Gossage got the chance to combine his passion for Aussie rules and his home state when he was tasked with putting together a local footy show that would become the iconic Western Front. The show ran on Network 10 for 10 seasons from 2002 until 2011, focusing on the West Coast Eagles and Fremantle Dockers, as well as the WAFL competition.
“The boss said we’ve got the AFL rights and we need half an hour fill between the two games on a Saturday, and asked what we could come up with,” Gossage said.
“I recruited Lachy (Lachlan Reid) from Seven and we did this local footy show and it stuck. 270 episodes later and people still talk about it.”
The Western Front remains the longest-running football show in Perth and has since found a new lease of life as a podcast on 10 Speaks.
The 30th anniversary at 10 is just another notch on the belt in Gossage’s “satisfying” career in which he “doesn’t have any more boxes to tick.”
He can add the milestone to the Dennis Cometti Award for Excellence by the WA Football Media Guild he received in 2012 for his television, radio and community work in the industry and the prestigious Geoff Christian Award in 2013 for being a standout media performer.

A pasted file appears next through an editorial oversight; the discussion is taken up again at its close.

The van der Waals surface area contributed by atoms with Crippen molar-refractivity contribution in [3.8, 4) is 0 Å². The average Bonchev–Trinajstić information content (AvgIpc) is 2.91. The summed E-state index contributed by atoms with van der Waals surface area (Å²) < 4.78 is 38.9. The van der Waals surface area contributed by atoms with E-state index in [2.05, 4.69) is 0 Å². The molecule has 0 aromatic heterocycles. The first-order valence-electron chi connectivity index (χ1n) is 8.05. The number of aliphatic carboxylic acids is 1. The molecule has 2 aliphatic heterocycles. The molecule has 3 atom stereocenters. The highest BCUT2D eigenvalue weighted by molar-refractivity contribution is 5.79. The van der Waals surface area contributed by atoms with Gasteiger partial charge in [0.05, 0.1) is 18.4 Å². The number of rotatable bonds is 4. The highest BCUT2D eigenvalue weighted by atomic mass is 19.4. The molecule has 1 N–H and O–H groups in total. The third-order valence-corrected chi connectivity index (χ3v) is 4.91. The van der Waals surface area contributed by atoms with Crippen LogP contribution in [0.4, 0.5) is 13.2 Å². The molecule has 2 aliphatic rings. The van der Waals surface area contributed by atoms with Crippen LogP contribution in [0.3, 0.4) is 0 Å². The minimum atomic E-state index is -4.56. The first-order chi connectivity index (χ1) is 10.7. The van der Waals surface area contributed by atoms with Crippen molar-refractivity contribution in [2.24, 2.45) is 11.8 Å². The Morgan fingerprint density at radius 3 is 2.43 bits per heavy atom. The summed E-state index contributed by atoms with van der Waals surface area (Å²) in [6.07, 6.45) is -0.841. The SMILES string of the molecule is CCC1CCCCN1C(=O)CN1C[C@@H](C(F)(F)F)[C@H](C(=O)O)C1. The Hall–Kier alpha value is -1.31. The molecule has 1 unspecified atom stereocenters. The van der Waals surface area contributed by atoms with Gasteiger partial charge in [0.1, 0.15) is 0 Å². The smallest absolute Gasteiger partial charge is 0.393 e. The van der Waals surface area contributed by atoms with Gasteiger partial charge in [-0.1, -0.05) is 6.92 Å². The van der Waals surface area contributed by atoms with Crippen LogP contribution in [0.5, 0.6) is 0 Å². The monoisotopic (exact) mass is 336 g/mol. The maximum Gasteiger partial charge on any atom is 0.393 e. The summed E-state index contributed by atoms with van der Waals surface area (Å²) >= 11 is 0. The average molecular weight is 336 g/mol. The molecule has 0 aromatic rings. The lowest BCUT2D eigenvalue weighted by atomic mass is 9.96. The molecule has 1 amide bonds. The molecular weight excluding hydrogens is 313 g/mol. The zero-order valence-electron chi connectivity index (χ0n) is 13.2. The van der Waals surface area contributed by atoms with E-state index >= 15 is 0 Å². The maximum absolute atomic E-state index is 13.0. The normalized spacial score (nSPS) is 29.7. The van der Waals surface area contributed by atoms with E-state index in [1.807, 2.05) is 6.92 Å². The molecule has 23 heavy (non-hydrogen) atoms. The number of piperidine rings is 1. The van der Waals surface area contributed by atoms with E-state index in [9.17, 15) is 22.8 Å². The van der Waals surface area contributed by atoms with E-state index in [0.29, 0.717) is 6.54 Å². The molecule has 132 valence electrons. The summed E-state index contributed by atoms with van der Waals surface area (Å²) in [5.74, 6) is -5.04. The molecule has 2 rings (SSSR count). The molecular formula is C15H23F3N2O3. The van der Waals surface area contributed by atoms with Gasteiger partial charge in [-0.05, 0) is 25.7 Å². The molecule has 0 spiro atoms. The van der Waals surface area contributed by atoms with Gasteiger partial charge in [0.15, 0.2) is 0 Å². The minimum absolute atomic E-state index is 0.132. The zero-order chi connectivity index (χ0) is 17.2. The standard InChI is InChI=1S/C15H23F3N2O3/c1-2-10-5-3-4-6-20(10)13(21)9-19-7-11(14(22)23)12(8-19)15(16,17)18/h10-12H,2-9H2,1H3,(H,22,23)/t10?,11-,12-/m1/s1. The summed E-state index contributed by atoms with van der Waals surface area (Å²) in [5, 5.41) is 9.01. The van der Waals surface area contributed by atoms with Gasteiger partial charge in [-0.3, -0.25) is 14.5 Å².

Over his career, Gossage has hosted some of Perth’s biggest sporting awards including the Sandover Medal and the WA Football Hall of Fame.
Inducting George Young, a former Aussie rules footballer who played with St Kilda in the VFL and Subiaco in the WAFL during the 1970s, was a career highlight for Gossage.
“I admired sportsmen from a young age and there’s going to be a gentleman at the 30th - George Young,” he said.
“Some people don’t know George Young. He’ll come in and be very understated, but even at a young age he was my idol - and in 2013 I inducted him into the Hall of Fame.
“So I was standing on a stage with a guy that I admired at since I was eight or nine.”
It’s no question Gossage is a hard worker, but he admits 10 has been a huge pillar in his career.
“I owe 10 everything – it owes me nothing. Never has 10 stood in my way of doing other things – whether it be radio work, auctioning, time with the family. I’ve made mistakes don’t get me wrong, because it’s that type of industry. I’ve got through by the skin of my teeth at various times, but I’ve been absolutely blown away by the support I’ve received from 10.”
Gossage puts his success and longevity in a volatile industry down to his sheer passion for sport and dedication to his craft – being a journalist first and a presenter second.
“I was a journalist at the West and 10. I was virtually told I’d never present… I had the strange voice and wore glasses and had to buck the trend.
“But I was a journalist first and I’ve always prided myself on that - I worked very hard on credibility, very hard on fact-checking.
Goss has no plans to hang up the mic anytime soon, but when he does sport will remain the focus.
“If I’m not presenting sport, I’ll be travelling the world – watching European golf and the Formula 1 circuit.”